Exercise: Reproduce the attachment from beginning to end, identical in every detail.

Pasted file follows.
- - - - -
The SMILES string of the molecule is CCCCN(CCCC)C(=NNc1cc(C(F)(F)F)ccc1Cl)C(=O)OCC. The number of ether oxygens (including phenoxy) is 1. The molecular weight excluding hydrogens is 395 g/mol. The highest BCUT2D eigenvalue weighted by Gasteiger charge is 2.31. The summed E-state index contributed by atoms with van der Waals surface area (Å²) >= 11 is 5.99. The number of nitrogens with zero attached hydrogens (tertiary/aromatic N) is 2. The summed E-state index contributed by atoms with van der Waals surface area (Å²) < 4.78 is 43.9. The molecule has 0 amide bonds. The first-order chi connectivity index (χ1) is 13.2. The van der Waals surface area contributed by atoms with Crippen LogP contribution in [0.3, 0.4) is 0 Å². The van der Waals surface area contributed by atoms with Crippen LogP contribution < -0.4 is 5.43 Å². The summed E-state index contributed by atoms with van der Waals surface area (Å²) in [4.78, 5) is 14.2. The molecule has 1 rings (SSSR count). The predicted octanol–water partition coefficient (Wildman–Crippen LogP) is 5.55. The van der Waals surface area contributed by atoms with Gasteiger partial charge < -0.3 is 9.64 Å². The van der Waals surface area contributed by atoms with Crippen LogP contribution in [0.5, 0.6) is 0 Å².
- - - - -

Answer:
The SMILES string of the molecule is CCCCN(CCCC)C(=NNc1cc(C(F)(F)F)ccc1Cl)C(=O)OCC. The number of ether oxygens (including phenoxy) is 1. The molecular weight excluding hydrogens is 395 g/mol. The highest BCUT2D eigenvalue weighted by Gasteiger charge is 2.31. The summed E-state index contributed by atoms with van der Waals surface area (Å²) >= 11 is 5.99. The number of nitrogens with zero attached hydrogens (tertiary/aromatic N) is 2. The summed E-state index contributed by atoms with van der Waals surface area (Å²) < 4.78 is 43.9. The molecule has 0 amide bonds. The first-order chi connectivity index (χ1) is 13.2. The van der Waals surface area contributed by atoms with Crippen LogP contribution in [0.3, 0.4) is 0 Å². The van der Waals surface area contributed by atoms with Crippen LogP contribution < -0.4 is 5.43 Å². The summed E-state index contributed by atoms with van der Waals surface area (Å²) in [4.78, 5) is 14.2. The molecule has 1 rings (SSSR count). The predicted octanol–water partition coefficient (Wildman–Crippen LogP) is 5.55. The van der Waals surface area contributed by atoms with Gasteiger partial charge < -0.3 is 9.64 Å². The van der Waals surface area contributed by atoms with Crippen LogP contribution in [0.5, 0.6) is 0 Å².